Orange has taken an alternative route to combating the profitability challenge endemic to the telecoms industry – it started a bank.
Since the normalization of the internet and the power offered to challenger brands through the implementation of cloud computing, numerous OTTs have risen up to challenge. The result is the former cash cow of voice and text has slowly crumbled. Providing connectivity will not be enough for hungry investors and stakeholders who are used to the plush profits of the 90s, therefore the telcos have to find new ways of making money.
“The finance business is more than a test,” said Jean-François Fallacher, CEO of Orange Polska at a recent Orange analyst day. “This is a real service which has been launched in Poland and we are the first national business in the Orange group to launch a mobile banking service. But you have to realize as well, this is so much more than a just a payment app.”
Back in 2014, Orange Polska teamed up with mBank to launch a new mobile banking service called Orange Finance. While mobile payment services are now not uncommon throughout the industry, the Orange Finance is the complete banking proposition offering current accounts, credit services, direct debit payments, inter-account transfers, contactless payments and withdrawals.
While it would be considered an unusual proposition for a telco operator, the team has experienced some healthy success to date. There are currently around 350,000 Orange Finance customers, targeting an additional 200,000 in the first half of 2017. The French and Slovakian businesses will launch their own mobile banking propositions next year as well, with Spain and Belgium to follow in 2018.
“Our Long-term ambition is to build a business stream which complements the core business,” said Fallacher. “We are a leading telecom operator in Poland which is still a very important area, but it is actually shrinking. The challenge is to turnaround the company and more than compensate this loss. It is unfortunately a market which has reached more than maturity and is now declining quickly.
“How we will deal with this challenge will decide the role of the company. Finding growth in the core business areas is key (mobile, fixed broadband and convergence), but critical to this strategy is to look at adjacent businesses including mobile banking. These are little rivers at the moment, but they are going to grow to major contributors.”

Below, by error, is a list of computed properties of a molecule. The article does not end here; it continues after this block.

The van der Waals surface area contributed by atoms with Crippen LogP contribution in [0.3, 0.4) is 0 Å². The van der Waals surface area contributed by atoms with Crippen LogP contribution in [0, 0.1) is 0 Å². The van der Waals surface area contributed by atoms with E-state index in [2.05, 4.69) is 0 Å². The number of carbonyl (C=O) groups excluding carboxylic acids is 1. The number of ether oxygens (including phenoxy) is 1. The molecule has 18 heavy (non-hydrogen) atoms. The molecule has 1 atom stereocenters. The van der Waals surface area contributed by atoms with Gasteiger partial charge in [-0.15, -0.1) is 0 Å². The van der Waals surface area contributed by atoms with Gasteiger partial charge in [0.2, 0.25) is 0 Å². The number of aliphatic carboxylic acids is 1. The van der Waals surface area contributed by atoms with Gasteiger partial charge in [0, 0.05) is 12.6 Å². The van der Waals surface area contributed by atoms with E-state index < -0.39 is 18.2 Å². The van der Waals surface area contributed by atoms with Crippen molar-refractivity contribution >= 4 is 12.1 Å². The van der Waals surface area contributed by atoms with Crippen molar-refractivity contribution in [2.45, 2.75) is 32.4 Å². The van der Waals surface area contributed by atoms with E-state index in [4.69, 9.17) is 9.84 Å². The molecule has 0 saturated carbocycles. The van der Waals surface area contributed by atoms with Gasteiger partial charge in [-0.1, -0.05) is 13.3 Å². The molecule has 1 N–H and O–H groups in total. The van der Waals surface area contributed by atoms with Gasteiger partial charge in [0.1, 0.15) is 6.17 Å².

The reality is despite the success of Orange Finance in Poland, the number of markets in which this is a realistic possibility is limited. Poland currently demonstrates a very high level of cut through for Near Field Communication (NFC) technology, especially in Warsaw. The Orange team estimate roughly 90% of terminals in Poland are NFC ready. This technology has started to appear in spots around Europe, but no-where near the same scale as Poland.
For the 350,000 Orange Finance customers currently in Poland, life without a wallet is a very realistic possibility. Customers can withdraw money from ATMs using BLIK technology built into the platform, pay for small items without security verification, use QR codes to automatically pay bills, apply for credit through the app, transfer money to friends by simply entering their phone number and even buy retail vouchers.
The online account and mobile app is updated in real-time with any new transactions as well. Your correspondent was slightly sceptical to start, but after a short demonstration, was suitably impressed.
This is not just an isolated idea though. Orange Poland is tackling a number of areas building towards the USP of removing bills from the customer’s life. If Orange can offer mobile, broadband, TV and banking services, the team can help the customer consolidate payments to one company. It’s a marketing ploy, but a pretty effective one.
The team are also building a presence as an energy reseller and also the provider of smart home solutions. The business is slowly trying to penetrate every aspect of the consumer’s life to recoup lost profits, and if the success of Orange Finance is anything to go by, its going the right way about it.
“I am the father of kids who are aged 16 plus, I see how they are behaving and using their mobile phones,” said Fallacher. “These guys are going to grow up and need a bank account; they will appreciate these kind of services which are digital and mobile orientated; it will appeal to them.
“These are generations who are mobile native and born with a mobile in their hands. The way they look at the world will be different to the way you and I currently look at it.
“It’s long term investment and not something we are going to see a return from in a few quarters. First of all, trust must be built with the consumer and that is what we’re currently doing. We are still a challenger to the traditional finance system, but the digital era opens doors for all sorts of different challengers.
“The more the world moves towards digital and the mobile native generations become prominent, the more open they will be to alternative services such as Orange Finance. It’s only the beginning of the journey.”
Profits are being slowly eroded by a change in consumer behaviour which is being fuelled by the digital era, which is also creating new opportunities in markets telcos may not have thought possible in the past. So how do you counter tumbling profits, buy a bank of course.
With Amazon and Google launching smart home initiatives, have the telcos missed out on their chance to cash in on this market?
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